The Knowledge Exchange / Business Analytics / The big data advantage

The big data advantage

Carl Farrell, Executive Vice President, SAS Americas

Canadian businesses are at a crossroads. As the world economy continues to struggle, and competition intensifies, companies must work smarter to survive. But this is no simple task as, in our knowledge-based information economy, sifting through the vast amount of data required to make smart, insight-driven decisions takes time that many companies don’t have.

Numerous recent reports point to Canada lagging in both productivity and innovation compared to other countries. A report from the Conference Board of Canada awarded our (Canada’s) performance for productivity a C rating and a D rating for innovation, thereby making it increasingly difficult for our businesses to succeed globally and for our economy to grow.

Unfortunately, at the same time, Canadian businesses are at risk of falling behind international competitors in the era of big data as a recent survey conducted by IDC Canada and commissioned by SAS shows our businesses are failing to adopt the advanced technologies that can help them harness the power that big data holds.  

Big data presents both a challenge and opportunity to businesses. IDC estimates that by 2020 the amount of data created and replicated will rise to 90 zettabytes. Social interactions, mobile devices, facilities, equipment, R&D, simulations and physical infrastructure are all part of this.

Specifically, the IDC survey found that while 96 percent of Canadian companies say the ability to process and act on data in real time is important, less than half (48%) have invested in the technologies to do so, and 15 percent have no adoption plans for the future. That’s dramatically lower adoption than the two thirds (76 percent) of international companies interviewed in another recent survey by SAS that have already adopted big data technologies.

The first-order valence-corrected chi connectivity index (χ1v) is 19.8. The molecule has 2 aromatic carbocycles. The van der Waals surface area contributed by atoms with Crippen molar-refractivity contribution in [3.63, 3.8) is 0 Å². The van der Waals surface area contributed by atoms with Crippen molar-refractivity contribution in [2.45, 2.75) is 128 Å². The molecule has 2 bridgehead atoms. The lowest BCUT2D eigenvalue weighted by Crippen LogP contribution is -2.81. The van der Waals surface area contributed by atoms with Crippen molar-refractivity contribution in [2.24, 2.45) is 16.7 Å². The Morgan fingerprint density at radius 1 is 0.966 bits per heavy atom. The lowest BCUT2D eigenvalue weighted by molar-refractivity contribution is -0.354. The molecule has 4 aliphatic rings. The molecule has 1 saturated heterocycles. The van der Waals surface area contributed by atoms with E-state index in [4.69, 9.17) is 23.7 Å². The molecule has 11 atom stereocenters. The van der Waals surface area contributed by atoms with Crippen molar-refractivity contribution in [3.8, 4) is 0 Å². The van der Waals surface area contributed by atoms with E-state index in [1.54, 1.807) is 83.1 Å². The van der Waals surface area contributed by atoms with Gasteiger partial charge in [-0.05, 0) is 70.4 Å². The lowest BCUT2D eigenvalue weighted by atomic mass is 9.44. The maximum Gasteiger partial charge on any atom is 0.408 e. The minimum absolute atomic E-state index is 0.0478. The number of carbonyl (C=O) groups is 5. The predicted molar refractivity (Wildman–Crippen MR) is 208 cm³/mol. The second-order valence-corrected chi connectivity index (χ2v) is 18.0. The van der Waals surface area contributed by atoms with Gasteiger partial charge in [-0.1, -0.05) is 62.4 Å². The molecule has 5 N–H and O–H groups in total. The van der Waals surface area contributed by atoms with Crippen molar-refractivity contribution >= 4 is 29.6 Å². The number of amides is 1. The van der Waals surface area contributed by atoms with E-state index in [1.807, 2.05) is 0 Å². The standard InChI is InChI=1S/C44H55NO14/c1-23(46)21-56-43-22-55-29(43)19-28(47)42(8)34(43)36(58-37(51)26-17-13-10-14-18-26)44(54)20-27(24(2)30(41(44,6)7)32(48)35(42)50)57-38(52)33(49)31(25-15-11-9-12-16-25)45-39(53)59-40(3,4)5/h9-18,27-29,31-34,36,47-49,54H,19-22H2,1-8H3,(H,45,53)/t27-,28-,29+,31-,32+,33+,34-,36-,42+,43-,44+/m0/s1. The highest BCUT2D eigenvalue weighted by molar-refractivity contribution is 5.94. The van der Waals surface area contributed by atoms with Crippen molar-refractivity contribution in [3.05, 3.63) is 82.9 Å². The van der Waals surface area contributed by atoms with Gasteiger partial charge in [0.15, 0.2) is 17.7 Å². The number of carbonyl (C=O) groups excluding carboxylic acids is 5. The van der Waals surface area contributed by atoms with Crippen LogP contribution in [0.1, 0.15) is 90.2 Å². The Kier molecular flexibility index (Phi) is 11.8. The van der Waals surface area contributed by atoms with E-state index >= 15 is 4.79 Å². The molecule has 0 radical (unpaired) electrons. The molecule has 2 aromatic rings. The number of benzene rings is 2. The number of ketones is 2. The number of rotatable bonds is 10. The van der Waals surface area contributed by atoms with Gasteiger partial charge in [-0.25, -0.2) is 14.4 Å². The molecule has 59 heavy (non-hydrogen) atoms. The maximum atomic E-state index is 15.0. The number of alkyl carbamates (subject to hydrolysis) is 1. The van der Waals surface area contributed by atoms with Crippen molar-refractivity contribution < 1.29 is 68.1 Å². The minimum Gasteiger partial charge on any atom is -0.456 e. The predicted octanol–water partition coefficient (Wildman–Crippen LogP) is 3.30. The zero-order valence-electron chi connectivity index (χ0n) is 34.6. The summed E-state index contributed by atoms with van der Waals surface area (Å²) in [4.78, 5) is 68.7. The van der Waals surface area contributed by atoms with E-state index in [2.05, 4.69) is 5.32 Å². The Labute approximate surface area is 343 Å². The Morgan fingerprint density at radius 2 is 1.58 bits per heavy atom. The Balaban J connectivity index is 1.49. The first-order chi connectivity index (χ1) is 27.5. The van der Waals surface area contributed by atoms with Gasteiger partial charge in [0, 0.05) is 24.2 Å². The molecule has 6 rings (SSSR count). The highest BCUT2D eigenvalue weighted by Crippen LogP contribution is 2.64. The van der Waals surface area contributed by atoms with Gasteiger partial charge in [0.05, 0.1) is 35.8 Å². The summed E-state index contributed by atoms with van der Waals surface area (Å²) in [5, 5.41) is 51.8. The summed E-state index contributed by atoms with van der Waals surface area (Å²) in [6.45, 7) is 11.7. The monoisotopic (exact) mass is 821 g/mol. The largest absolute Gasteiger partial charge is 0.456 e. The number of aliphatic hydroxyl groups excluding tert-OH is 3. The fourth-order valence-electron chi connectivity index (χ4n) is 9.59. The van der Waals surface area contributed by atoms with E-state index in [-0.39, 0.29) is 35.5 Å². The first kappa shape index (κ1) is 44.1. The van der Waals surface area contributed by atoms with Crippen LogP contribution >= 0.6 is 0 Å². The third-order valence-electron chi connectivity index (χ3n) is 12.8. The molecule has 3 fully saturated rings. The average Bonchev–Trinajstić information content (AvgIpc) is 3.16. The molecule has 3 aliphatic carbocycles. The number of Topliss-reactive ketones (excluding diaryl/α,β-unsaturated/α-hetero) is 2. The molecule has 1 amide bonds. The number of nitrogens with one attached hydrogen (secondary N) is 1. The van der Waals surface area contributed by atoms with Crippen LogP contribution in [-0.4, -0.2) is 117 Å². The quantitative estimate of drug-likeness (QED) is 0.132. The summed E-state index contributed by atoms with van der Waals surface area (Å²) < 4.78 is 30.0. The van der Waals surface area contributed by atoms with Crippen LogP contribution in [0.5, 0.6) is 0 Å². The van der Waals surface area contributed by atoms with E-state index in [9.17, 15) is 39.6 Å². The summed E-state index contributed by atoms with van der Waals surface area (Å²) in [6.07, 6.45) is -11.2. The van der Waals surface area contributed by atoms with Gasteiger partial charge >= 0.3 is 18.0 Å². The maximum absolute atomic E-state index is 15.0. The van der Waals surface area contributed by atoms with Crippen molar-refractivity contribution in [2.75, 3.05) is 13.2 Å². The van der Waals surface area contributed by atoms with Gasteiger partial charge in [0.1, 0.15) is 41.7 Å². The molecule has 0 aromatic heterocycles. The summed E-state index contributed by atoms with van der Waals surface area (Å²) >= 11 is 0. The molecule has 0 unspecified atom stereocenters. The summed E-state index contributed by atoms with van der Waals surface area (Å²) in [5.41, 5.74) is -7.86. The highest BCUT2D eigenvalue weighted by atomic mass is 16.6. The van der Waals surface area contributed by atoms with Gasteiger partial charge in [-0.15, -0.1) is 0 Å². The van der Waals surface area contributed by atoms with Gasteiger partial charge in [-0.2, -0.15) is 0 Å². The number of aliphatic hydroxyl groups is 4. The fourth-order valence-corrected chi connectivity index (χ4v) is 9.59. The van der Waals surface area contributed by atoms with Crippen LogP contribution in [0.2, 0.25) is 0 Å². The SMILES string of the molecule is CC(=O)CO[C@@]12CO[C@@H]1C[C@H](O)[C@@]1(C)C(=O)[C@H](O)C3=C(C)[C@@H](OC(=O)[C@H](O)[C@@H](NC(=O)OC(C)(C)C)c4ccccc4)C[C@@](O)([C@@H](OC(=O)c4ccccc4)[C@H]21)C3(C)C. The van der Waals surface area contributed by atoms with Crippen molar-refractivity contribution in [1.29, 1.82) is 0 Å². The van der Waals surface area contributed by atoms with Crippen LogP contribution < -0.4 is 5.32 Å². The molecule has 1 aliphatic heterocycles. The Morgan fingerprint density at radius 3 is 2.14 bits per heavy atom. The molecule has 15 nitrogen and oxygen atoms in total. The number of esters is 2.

Demystifying big data

What is behind the low adoption of big data technologies? IDC has suggested that lack of understanding on the part of Canadian businesses of what big data is and the technologies that can overcome the challenge is the likely culprit.

While one of the hottest business buzz terms, big data is nothing new. Companies large and small have long been faced with massive amounts of data. Big data is a popular term used to describe the exponential growth, availability and use of information, both structured and unstructured. Here are some key components that help define what big data looks like:

  • Volume: Many factors contribute to the increase in data volume – transaction-based data stored through the years, text data constantly streaming in from social media and increasing amounts of sensor data being collected are just a few sources. In the past, excessive data volume created a storage issue. But with today’s decreasing storage costs, other issues emerge, including how to determine relevance amidst the large volumes of data and how to create value from data that is relevant.